Grouping students is easy; creating effective student groups is less so.
The following infographic from Mia MacMeekin seeks to provide some ideas to help make group work easier in your classroom. The strength of this particular graphic is in the range of the ideas. The first tip refers teachers to Vygotsky’s Zone of Proximal development, which frames student ability in terms of a range: what they can do unassisted, what they can do with the support of a More Knowledgeable Other (MKO), and what they cannot do even with support. This is different for each student, and understanding these ranges for students can help inform grouping decisions, whether you’re using a peer instruction model, ability grouping, or another approach.
Tips and Resources for Using Free Video Conferencing Tools in Your Classroom Video conferencing and chat tools can be a wonderful instructional resource, as most educators know. You can bring the outside world and guests into your classroom, enable a
There's lots of books explaining what learning portfolios are or should be. This one appears to focus on how to actually work portfolio activities into your courses and classes. Looking forward to reading it.
As pharmacy educators, we tend to immediately assume we'll be producing a "knowledge" focused video for flipped classrooms or eLearning. However, there are times when a motivational, how-to, or simulation video would be more appropriate for the content and provide an interesting contrast for the learner. This short article provides information and examples of the different types of videos you can use to meet your objectives.
I don't see color used very often on pharmacy webpages or handouts. Maybe we consider our subject matter as too serious to incorporate color. However, color can help with learning. A key point here is to use bold, not bright!
Technology is an immense tool that can transform the way students learn. One of my favourite quotes which demonstrates this comes from Steve Jobs: “What a computer is to me is it’s the most remarkable tool that we’ve ever come up with, and it’s the equivalent of a bicycle for our minds.“
Imagine you could create a single button on your iPhone that does whatever you want.
Want to order an Uber for your next Calendar event? Easy. Want a button designated for calling mom? Done. Wish you could tap a button and get directions to the nearest coffee shop? Who wouldn't? Want to tweet the last photo you took or song you're listening to? Just drag and drop each step of the process inside of Workflow and it turns into its own app.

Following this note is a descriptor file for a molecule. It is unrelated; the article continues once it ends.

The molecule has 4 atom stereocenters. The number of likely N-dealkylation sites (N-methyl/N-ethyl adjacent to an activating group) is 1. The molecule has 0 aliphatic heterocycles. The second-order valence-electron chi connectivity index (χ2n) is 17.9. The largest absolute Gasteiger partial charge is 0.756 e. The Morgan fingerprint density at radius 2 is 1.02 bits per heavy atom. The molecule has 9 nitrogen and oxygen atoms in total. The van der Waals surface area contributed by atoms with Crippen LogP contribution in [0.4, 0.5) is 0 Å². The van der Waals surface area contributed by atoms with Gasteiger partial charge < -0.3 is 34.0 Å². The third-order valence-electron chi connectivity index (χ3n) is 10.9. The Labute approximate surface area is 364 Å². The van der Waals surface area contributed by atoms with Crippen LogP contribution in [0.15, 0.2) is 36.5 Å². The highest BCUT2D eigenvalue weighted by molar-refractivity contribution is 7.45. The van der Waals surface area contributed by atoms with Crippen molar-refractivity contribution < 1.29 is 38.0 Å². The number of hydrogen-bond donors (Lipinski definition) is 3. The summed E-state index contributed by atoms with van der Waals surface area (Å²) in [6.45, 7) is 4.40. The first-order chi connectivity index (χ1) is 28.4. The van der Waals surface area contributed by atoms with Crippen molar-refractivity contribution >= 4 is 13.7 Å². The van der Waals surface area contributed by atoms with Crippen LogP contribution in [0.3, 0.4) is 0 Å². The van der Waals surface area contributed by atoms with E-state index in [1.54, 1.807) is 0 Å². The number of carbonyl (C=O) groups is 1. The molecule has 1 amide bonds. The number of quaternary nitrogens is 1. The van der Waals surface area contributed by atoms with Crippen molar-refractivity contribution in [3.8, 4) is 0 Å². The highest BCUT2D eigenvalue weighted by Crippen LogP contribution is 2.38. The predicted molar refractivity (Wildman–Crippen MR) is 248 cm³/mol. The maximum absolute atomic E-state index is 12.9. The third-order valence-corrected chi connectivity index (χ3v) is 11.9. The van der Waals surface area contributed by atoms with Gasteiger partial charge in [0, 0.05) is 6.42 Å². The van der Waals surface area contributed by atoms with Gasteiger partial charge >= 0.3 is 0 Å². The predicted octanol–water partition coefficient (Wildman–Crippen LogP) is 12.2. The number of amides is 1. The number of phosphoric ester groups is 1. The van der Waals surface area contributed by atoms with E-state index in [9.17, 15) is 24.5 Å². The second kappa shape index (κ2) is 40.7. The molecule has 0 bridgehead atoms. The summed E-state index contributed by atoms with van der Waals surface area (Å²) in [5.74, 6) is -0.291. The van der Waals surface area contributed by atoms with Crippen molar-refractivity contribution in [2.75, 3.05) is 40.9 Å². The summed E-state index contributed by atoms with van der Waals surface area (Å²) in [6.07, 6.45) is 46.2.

That's the concept behind Workflow, a new app designed to save you time by allowing you to string together various tasks and combine them into one action. You can then turn that action into an app on your homescreen or add it to your iPhone's share screen so you always have quick access.
While ever more schools adopt textbooks and student reading materials to digital readers like iPads and Chromebooks, some recent research suggests students may comprehend more from reading print. Middle school students who read from both print and e-books showed they understood more of what they read from the ink-and-paper book
As students buy fewer textbooks and utilize more e-books provided by institution purchase, such as PharmacyAccess, this needs to be kept in mind. Do we need to provide paper handouts of the key points? Should students take notes or create mind-maps of the key points to help further reinforce what they are reading electronically? There is also new studies highlighting the importance of note taking. Faculty may need to develop new approaches to achieve the deeper learning desired in our electronic device world.
Through the narration and illustration of photos, Clarisketch saves time and improves the quality of messaging using a combination of photographs and annotated commentary. Clarisketch enables you to quickly comment and draw on diagrams, map routes, photos etc and share it with friends/colleagues via email, Facebook, Google+, Twitter or other social networks.
This article explains the concept of chunking and key aspects to keep in mind when using the process. We are starting to use chunking with our videos, using short videos that focus on one concept, with each video building on the preceding ones.
Sharing your scoops to your social media accounts is a must to distribute your curated content. Not only will it drive traffic and leads through your content, but it will help show your expertise with your followers.
How to integrate my topics' content to my website?
Integrating your curated content to your website or blog will allow you to increase your website visitors’ engagement, boost SEO and acquire new visitors. By redirecting your social media traffic to your website, Scoop.it will also help you generate more qualified traffic and leads from your curation work.
Distributing your curated content through a newsletter is a great way to nurture and engage your email subscribers will developing your traffic and visibility.
Creating engaging newsletters with your curated content is really easy.